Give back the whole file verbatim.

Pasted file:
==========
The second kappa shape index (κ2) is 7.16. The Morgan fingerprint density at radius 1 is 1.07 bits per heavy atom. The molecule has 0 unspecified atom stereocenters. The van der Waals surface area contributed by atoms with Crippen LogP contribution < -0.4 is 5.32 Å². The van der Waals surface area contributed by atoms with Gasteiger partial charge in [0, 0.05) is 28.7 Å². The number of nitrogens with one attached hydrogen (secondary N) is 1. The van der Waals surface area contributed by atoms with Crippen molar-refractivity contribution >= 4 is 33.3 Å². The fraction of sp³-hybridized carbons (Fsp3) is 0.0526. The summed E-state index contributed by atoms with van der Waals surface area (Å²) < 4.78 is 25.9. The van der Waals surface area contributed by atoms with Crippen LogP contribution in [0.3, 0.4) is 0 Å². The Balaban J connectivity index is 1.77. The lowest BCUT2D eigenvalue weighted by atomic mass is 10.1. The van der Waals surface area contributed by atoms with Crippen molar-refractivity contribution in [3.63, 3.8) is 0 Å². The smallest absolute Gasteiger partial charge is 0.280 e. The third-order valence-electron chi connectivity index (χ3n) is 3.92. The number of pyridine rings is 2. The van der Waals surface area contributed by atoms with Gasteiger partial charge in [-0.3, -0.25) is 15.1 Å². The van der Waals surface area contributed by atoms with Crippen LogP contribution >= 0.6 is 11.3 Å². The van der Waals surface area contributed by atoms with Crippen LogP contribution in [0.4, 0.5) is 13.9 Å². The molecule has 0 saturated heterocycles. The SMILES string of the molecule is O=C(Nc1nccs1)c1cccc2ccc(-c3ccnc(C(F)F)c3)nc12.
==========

The second kappa shape index (κ2) is 7.16. The Morgan fingerprint density at radius 1 is 1.07 bits per heavy atom. The molecule has 0 unspecified atom stereocenters. The van der Waals surface area contributed by atoms with Crippen LogP contribution < -0.4 is 5.32 Å². The van der Waals surface area contributed by atoms with Gasteiger partial charge in [0, 0.05) is 28.7 Å². The number of nitrogens with one attached hydrogen (secondary N) is 1. The van der Waals surface area contributed by atoms with Crippen molar-refractivity contribution >= 4 is 33.3 Å². The fraction of sp³-hybridized carbons (Fsp3) is 0.0526. The summed E-state index contributed by atoms with van der Waals surface area (Å²) < 4.78 is 25.9. The van der Waals surface area contributed by atoms with Crippen LogP contribution in [0.3, 0.4) is 0 Å². The Balaban J connectivity index is 1.77. The lowest BCUT2D eigenvalue weighted by atomic mass is 10.1. The van der Waals surface area contributed by atoms with Crippen molar-refractivity contribution in [3.63, 3.8) is 0 Å². The smallest absolute Gasteiger partial charge is 0.280 e. The third-order valence-electron chi connectivity index (χ3n) is 3.92. The number of pyridine rings is 2. The van der Waals surface area contributed by atoms with Gasteiger partial charge in [-0.3, -0.25) is 15.1 Å². The van der Waals surface area contributed by atoms with Crippen LogP contribution >= 0.6 is 11.3 Å². The van der Waals surface area contributed by atoms with Crippen LogP contribution in [0.4, 0.5) is 13.9 Å². The molecule has 0 saturated heterocycles. The SMILES string of the molecule is O=C(Nc1nccs1)c1cccc2ccc(-c3ccnc(C(F)F)c3)nc12.